The feast began in Spain and was approved by the Holy See in 1513. Cut now to September 12, 1683. The Turks had been hammering the city of Vienna for a couple of months, and finally enough was enough. Under the leadership of Poland’s King John Sobiesky, an army comprised of Germans, Austrian and Poles made their move against the Turks, routing them completely. In thanksgiving for this important victory, Pope Innocent XI extended the observance of the Feast of the Most Holy Name of Mary to the whole Church.

When the Turks made their hasty retreat there were all sorts of things left behind, including several sacks containing a strange bean unknown to the victors. Thinking it was food for the invaders’ camels, the Viennese were about to dump it all in the Danube. But there was a citizen of Vienna who had been a captive under the Turks. He knew these beans were roasted by the Turks, and after grinding them up they would put them in hot water, making a drink they really seemed to relish. This man, Kolinsky, received exclusive permission to make and sell this new and unfamiliar drink – coffee.

The Viennese people hated it. It was bitter. The grounds got stuck in their teeth. It didn’t seem much better than drinking a cup of mud. Then a friend of Kolinsky made a suggestion. Strain out the grounds. Put a little milk in it to lighten it up. Add some sugar to make it more palatable. After following that advice, the people flocked to buy it, and so the first coffee house was born.

But let’s face it – what’s a cup of coffee without something to go with it? And with that came a new pastry which not only tasted good, but poked a stick in the eye of the Muslims. The delectable comestible was formed into the shape of a crescent – that symbol which had become so hated during the Turkish occupation – and with every bite the Viennese were able to have another small victory over their invaders.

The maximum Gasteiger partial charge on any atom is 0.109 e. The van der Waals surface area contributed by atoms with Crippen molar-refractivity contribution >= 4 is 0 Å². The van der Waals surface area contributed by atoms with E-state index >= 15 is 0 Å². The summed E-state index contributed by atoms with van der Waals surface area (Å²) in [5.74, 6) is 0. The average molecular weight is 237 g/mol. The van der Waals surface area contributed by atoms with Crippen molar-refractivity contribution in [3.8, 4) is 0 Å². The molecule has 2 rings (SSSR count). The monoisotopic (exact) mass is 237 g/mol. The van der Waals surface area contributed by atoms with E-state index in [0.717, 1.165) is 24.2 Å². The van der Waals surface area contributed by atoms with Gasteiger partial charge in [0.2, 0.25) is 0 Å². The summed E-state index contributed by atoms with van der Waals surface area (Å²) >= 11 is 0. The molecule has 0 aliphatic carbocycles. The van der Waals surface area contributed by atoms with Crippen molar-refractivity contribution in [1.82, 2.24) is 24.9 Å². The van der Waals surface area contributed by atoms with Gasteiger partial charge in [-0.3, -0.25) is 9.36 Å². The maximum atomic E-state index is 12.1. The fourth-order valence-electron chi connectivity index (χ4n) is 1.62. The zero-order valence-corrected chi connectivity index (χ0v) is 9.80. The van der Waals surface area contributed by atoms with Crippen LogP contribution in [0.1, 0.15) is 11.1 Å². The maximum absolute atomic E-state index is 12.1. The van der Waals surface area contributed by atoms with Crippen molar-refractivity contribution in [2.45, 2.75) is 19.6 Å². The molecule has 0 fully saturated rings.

So there we have it. There’s the story of how Turkish coffee was made drinkable, and how the croissant – the “Turkish crescent” – came into being. And it all happened as part of the victorious triumph achieved under the banner of the Most Holy Name of Mary.

America the Beautiful

O beautiful for spacious skies,
For amber waves of grain,
For purple mountain majesties
Above the fruited plain!
America! America!
God shed his grace on thee
And crown thy good with brotherhood
From sea to shining sea!

O beautiful for pilgrim feet
Whose stern impassioned stress
A thoroughfare of freedom beat
Across the wilderness!
America! America!
God mend thine every flaw,
Confirm thy soul in self-control,
Thy liberty in law!

O beautiful for heroes proved
In liberating strife.
Who more than self their country loved
And mercy more than life!
America! America!
May God thy gold refine
Till all success be nobleness
And every gain divine!

O beautiful for patriot dream
That sees beyond the years
Thine alabaster cities gleam
Undimmed by human tears!
America! America!
God shed his grace on thee
And crown thy good with brotherhood
From sea to shining sea!

O beautiful for halcyon skies,
For amber waves of grain,
For purple mountain majesties
Above the enameled plain!
America! America!
God shed his grace on thee
Till souls wax fair as earth and air
And music-hearted sea!

O beautiful for pilgrims feet,
Whose stem impassioned stress
A thoroughfare for freedom beat
Across the wilderness!
America! America!
God shed his grace on thee
Till paths be wrought through
wilds of thought
By pilgrim foot and knee!

O beautiful for glory-tale
Of liberating strife
When once and twice,